In his January 18 Information Week storage blog, Biggest Storage Trend of 2012, George Crump predicts that storage performance management will likely be the biggest concern of IT in 2012. Performance management includes directing applications to the right storage infrastructure, monitoring storage performance in real time, and making quick adjustments when necessary to ensure your mission critical business processes run smoothly and quickly.
The increasing importance of performance management comes not only from the proliferation of speed- and latency-sensitive business processes and database applications, but from the fast rise of SSD that can actually provide that performance at a reasonable price. Crump points to the need for tools that provide quick, valuable, real-time insight to ensure that performance requirements are met consistently with the best bang for the buck.
The recognition of that need is behind the streamlined and information-rich architecture and interface of Kaminario’s management and performance analysis software for the K2 product line.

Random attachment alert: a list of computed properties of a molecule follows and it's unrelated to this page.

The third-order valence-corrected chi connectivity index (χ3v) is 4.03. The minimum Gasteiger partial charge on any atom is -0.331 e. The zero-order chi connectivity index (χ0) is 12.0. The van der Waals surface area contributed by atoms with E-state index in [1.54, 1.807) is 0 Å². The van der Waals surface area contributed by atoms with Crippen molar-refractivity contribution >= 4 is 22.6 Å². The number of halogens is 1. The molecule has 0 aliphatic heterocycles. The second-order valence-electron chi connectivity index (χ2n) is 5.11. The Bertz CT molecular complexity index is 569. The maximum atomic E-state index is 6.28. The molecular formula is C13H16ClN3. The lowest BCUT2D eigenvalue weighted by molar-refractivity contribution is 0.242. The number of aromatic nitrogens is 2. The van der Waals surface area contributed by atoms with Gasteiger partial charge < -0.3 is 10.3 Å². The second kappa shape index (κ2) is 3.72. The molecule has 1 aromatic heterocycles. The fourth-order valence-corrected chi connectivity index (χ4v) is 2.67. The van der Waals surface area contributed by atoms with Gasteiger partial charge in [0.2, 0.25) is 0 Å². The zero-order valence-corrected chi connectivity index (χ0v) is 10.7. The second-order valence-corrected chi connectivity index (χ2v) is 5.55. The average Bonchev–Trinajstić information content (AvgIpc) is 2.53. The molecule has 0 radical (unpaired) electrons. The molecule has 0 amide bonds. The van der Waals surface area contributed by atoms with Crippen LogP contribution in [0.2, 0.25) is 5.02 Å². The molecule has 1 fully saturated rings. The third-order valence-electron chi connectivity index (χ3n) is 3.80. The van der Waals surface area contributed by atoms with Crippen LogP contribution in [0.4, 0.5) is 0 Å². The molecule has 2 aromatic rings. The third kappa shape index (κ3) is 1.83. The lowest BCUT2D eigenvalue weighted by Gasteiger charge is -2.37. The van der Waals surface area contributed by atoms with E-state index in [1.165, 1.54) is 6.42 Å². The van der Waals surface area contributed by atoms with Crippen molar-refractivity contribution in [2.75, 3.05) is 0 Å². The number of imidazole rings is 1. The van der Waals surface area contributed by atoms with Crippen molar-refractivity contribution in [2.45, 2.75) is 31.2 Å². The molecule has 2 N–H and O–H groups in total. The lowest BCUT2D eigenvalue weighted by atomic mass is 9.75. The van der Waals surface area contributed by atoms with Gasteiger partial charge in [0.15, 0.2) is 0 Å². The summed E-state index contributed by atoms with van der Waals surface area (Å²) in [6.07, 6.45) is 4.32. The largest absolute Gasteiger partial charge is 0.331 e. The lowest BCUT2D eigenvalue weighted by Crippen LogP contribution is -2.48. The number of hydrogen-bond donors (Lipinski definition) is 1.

If you want to get a quick feel for our performance instrumentation, check out this short video that demonstrates just how useful and intuitive it is. The video shows how real-time throughput, latency, IOPs, and read and write information are displayed on a single pane of glass using highly intuitive graphs and dashboards. A quick glance provides the big picture real-time view, yet you can also drill down to the details without having to go through several layers of menus and screens. With a few clicks of a mouse you can access average performance measures over the past minute, hour, day, week, month, or six months for all or each of the performance factors. You can also get information on the average volumes of reads and writes over time or in real time, all valuable information for managing, tuning, placing, and optimizing your storage and application performance. It’s all highly visual and intuitive and Kaminario has gone to great lengths to streamline it into a GUI that is among the most useful in the industry.
In a future post, I’ll demonstrate how I use the performance instrumentation to profile and understand the storage performance of an Oracle or SQL Server database application